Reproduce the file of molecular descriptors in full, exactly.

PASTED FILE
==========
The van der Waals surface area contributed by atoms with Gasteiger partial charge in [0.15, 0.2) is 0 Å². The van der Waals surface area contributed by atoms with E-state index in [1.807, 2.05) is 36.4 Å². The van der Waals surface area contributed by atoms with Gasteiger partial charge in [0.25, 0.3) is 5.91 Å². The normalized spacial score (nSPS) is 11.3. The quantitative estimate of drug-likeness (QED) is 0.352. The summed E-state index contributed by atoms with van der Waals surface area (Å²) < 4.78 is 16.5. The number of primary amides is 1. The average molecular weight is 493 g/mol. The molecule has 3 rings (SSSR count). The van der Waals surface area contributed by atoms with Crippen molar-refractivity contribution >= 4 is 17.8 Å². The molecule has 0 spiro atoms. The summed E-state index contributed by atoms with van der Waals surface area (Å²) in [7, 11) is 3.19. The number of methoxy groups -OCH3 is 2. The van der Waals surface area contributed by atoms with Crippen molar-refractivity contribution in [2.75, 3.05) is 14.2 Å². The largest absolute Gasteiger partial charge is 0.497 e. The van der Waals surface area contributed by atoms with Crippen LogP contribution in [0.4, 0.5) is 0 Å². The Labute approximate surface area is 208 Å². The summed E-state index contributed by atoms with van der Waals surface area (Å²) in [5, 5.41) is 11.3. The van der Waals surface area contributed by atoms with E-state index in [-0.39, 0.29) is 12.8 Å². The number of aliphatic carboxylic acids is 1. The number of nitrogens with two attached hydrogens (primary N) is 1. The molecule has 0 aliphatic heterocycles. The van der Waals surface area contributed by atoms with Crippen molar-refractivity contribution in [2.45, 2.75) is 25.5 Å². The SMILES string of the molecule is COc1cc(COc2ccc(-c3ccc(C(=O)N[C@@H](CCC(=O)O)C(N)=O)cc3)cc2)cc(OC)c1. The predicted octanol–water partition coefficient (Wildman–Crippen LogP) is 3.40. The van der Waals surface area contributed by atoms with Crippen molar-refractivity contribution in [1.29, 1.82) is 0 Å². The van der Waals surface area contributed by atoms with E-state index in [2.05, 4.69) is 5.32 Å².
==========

The van der Waals surface area contributed by atoms with Gasteiger partial charge in [0.15, 0.2) is 0 Å². The van der Waals surface area contributed by atoms with E-state index in [1.807, 2.05) is 36.4 Å². The van der Waals surface area contributed by atoms with Gasteiger partial charge in [0.25, 0.3) is 5.91 Å². The normalized spacial score (nSPS) is 11.3. The quantitative estimate of drug-likeness (QED) is 0.352. The summed E-state index contributed by atoms with van der Waals surface area (Å²) < 4.78 is 16.5. The number of primary amides is 1. The average molecular weight is 493 g/mol. The molecule has 3 rings (SSSR count). The van der Waals surface area contributed by atoms with Crippen molar-refractivity contribution >= 4 is 17.8 Å². The molecule has 0 spiro atoms. The summed E-state index contributed by atoms with van der Waals surface area (Å²) in [7, 11) is 3.19. The number of methoxy groups -OCH3 is 2. The van der Waals surface area contributed by atoms with Crippen molar-refractivity contribution in [2.75, 3.05) is 14.2 Å². The largest absolute Gasteiger partial charge is 0.497 e. The van der Waals surface area contributed by atoms with Crippen LogP contribution in [0.4, 0.5) is 0 Å². The Labute approximate surface area is 208 Å². The summed E-state index contributed by atoms with van der Waals surface area (Å²) in [5, 5.41) is 11.3. The van der Waals surface area contributed by atoms with E-state index in [-0.39, 0.29) is 12.8 Å². The number of aliphatic carboxylic acids is 1. The number of nitrogens with two attached hydrogens (primary N) is 1. The molecule has 0 aliphatic heterocycles. The van der Waals surface area contributed by atoms with Crippen molar-refractivity contribution in [2.45, 2.75) is 25.5 Å². The SMILES string of the molecule is COc1cc(COc2ccc(-c3ccc(C(=O)N[C@@H](CCC(=O)O)C(N)=O)cc3)cc2)cc(OC)c1. The predicted octanol–water partition coefficient (Wildman–Crippen LogP) is 3.40. The van der Waals surface area contributed by atoms with Crippen molar-refractivity contribution in [1.29, 1.82) is 0 Å². The van der Waals surface area contributed by atoms with E-state index in [2.05, 4.69) is 5.32 Å².